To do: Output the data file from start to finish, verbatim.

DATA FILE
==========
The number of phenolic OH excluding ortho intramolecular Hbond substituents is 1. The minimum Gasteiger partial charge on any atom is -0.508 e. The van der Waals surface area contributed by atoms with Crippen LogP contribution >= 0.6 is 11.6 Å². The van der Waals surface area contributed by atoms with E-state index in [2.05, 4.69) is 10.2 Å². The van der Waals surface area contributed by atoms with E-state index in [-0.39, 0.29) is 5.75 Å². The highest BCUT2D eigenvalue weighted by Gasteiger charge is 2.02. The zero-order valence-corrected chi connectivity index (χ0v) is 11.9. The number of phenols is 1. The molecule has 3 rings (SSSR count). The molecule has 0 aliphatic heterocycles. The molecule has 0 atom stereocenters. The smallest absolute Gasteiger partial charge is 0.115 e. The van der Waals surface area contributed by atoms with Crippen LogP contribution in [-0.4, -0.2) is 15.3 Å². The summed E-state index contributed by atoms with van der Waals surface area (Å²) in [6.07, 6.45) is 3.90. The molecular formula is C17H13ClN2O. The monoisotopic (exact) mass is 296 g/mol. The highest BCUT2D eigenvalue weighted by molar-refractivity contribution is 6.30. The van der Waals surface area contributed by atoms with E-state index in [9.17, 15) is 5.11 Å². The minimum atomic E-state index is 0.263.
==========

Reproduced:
The number of phenolic OH excluding ortho intramolecular Hbond substituents is 1. The minimum Gasteiger partial charge on any atom is -0.508 e. The van der Waals surface area contributed by atoms with Crippen LogP contribution >= 0.6 is 11.6 Å². The van der Waals surface area contributed by atoms with E-state index in [2.05, 4.69) is 10.2 Å². The van der Waals surface area contributed by atoms with E-state index in [-0.39, 0.29) is 5.75 Å². The highest BCUT2D eigenvalue weighted by Gasteiger charge is 2.02. The zero-order valence-corrected chi connectivity index (χ0v) is 11.9. The number of phenols is 1. The molecule has 3 rings (SSSR count). The molecule has 0 aliphatic heterocycles. The molecule has 0 atom stereocenters. The smallest absolute Gasteiger partial charge is 0.115 e. The van der Waals surface area contributed by atoms with Crippen LogP contribution in [-0.4, -0.2) is 15.3 Å². The summed E-state index contributed by atoms with van der Waals surface area (Å²) in [6.07, 6.45) is 3.90. The molecular formula is C17H13ClN2O. The monoisotopic (exact) mass is 296 g/mol. The highest BCUT2D eigenvalue weighted by molar-refractivity contribution is 6.30. The van der Waals surface area contributed by atoms with E-state index in [9.17, 15) is 5.11 Å². The minimum atomic E-state index is 0.263.